James Stuart.

A history of the Zulu Rebellion, 1906 : and of Dinuzulu's arrest, trial, and expatriation online

. (page 46 of 52)
Online LibraryJames StuartA history of the Zulu Rebellion, 1906 : and of Dinuzulu's arrest, trial, and expatriation → online text (page 46 of 52)
Font size
QR-code for this ebook

and recognized thoroughfares were closed by the fences
put up ; polygamy became more difficult because of the
hut tax, and there was prescription in respect of lobolo
claims ; the national Feast of the First-Fruits, as well as
other feasts and social gatherings, were either stopped, or
interfered with, not, however, without good reason ;
Chiefs' powers of criminal and civil jurisdiction were
circumscribed, as also the control exercised by heads of
famihes over their wives and children ; diviners were
prohibited from practising their calling ; restrictions were
imposed on hunting game, cutting wood, or making
gardens in forests ; and Natives were unable to enter
towns, except when clad in European dress.

Under {b) : Too many Chiefs were appointed, a number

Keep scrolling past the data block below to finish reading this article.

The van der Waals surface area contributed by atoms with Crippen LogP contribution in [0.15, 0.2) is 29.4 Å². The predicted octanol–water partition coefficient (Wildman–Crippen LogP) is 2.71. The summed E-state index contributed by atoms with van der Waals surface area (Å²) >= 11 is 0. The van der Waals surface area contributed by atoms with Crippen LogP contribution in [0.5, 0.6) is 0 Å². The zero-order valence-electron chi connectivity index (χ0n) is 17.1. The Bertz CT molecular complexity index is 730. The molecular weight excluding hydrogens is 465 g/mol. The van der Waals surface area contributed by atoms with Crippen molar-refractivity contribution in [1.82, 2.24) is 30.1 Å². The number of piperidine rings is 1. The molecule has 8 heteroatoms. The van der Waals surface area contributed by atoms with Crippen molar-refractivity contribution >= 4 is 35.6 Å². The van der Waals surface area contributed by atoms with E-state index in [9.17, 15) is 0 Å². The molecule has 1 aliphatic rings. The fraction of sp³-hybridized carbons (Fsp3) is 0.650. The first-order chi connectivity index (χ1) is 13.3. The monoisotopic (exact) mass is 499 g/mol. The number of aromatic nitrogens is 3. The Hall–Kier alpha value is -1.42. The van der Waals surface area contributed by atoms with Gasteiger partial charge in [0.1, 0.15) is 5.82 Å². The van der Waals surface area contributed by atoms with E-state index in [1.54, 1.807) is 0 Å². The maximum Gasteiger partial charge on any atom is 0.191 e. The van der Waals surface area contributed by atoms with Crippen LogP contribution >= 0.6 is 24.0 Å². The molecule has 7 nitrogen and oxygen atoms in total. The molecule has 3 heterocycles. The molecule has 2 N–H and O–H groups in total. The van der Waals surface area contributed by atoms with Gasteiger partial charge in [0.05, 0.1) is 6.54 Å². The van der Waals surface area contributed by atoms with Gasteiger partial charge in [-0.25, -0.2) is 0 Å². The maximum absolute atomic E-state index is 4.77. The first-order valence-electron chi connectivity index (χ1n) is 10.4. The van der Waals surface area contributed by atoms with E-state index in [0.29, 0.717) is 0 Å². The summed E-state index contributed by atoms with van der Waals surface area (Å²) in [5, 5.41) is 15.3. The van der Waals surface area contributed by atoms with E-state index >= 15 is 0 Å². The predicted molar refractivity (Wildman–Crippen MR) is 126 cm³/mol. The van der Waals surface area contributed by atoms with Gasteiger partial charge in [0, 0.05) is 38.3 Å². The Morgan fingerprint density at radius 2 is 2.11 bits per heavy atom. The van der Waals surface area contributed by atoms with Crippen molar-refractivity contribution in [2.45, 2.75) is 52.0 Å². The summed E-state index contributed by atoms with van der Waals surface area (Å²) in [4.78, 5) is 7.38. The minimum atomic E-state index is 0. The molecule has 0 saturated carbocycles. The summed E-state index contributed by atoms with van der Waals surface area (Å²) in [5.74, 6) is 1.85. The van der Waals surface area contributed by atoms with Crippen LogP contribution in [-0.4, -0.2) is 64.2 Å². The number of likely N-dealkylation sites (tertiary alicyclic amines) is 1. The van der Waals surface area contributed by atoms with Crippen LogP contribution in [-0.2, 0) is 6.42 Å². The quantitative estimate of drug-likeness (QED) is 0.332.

of these not being entitled by hereditary rank or position
to the posts ; usurpation by some European landlords of
several of the functions of Chiefs, or otherwise imposing
restrictions on their authority ; making consent by all
girls to marriage obligatory ; permitting boys and girls
to break away from their parents or guardians, in order
to be converted or educated ; creating undue facihties
for women to obtain divorce, or break away from their
homes to lead immoral Hves, etc. ; exaction of excessive
rents by various European landlords ; excessive charges
by certain lawyers ; too many Native herbalists allowed
to practise, a large proportion being unqualified and
unscrupulous ; usury by certain Europeans, especially
lawyers, farmers, and other employers of labour.

Under (c) : In a Christian community, with children
being converted to Christianity and educated, parents
were obliged in various ways to adapt themselves more
and more to the changing conditions, even though them-
selves against being converted or educated on European
lines. Enhghtenment, religious and secular, accentuated
by Ethiopian propaganda, infused a spirit of equahty in
the people. This, in a polygamistic environment, was
destructive of marital and parental authority, besides


undermining the authority, privileges and prestige of
every Chief in the country. In the case of Dinuzulu, such
influences would have been particularly acute and rapid.

Besides the inconveniences involved, the spectacle of a
rapidly-disintegrating and decajdng tribaUsm was always
before the people, and, with this, the vanishing of
cherished national ideals, traditions, beUefs, folklore, etc.